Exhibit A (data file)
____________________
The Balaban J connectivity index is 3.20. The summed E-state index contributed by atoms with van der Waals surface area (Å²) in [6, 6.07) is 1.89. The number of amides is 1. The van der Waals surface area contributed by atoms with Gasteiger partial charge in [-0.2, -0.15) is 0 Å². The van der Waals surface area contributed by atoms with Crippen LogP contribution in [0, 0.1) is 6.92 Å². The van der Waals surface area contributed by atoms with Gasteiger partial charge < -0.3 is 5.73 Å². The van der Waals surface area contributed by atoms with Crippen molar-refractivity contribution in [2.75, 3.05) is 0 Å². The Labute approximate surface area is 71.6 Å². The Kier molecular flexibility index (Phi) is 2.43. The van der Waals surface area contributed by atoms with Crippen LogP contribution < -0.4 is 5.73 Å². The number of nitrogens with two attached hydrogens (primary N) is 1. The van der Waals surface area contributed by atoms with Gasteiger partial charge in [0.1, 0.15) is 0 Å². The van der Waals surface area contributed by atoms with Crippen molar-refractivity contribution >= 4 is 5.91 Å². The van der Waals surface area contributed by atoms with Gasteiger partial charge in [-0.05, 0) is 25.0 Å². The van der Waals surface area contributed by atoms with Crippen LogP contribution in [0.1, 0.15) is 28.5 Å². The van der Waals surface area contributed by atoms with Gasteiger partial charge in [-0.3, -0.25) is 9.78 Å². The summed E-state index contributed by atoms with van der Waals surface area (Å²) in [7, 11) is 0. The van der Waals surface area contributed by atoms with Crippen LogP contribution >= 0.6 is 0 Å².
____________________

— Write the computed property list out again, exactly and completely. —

The Balaban J connectivity index is 3.20. The summed E-state index contributed by atoms with van der Waals surface area (Å²) in [6, 6.07) is 1.89. The number of amides is 1. The van der Waals surface area contributed by atoms with Gasteiger partial charge in [-0.2, -0.15) is 0 Å². The van der Waals surface area contributed by atoms with Crippen LogP contribution in [0, 0.1) is 6.92 Å². The van der Waals surface area contributed by atoms with Gasteiger partial charge < -0.3 is 5.73 Å². The van der Waals surface area contributed by atoms with Crippen molar-refractivity contribution in [2.75, 3.05) is 0 Å². The Labute approximate surface area is 71.6 Å². The Kier molecular flexibility index (Phi) is 2.43. The van der Waals surface area contributed by atoms with Crippen LogP contribution < -0.4 is 5.73 Å². The number of nitrogens with two attached hydrogens (primary N) is 1. The van der Waals surface area contributed by atoms with Gasteiger partial charge in [0.1, 0.15) is 0 Å². The van der Waals surface area contributed by atoms with Crippen molar-refractivity contribution >= 4 is 5.91 Å². The van der Waals surface area contributed by atoms with Gasteiger partial charge in [-0.05, 0) is 25.0 Å². The van der Waals surface area contributed by atoms with Crippen LogP contribution in [0.1, 0.15) is 28.5 Å². The van der Waals surface area contributed by atoms with Gasteiger partial charge in [-0.3, -0.25) is 9.78 Å². The summed E-state index contributed by atoms with van der Waals surface area (Å²) in [7, 11) is 0. The van der Waals surface area contributed by atoms with Crippen LogP contribution >= 0.6 is 0 Å².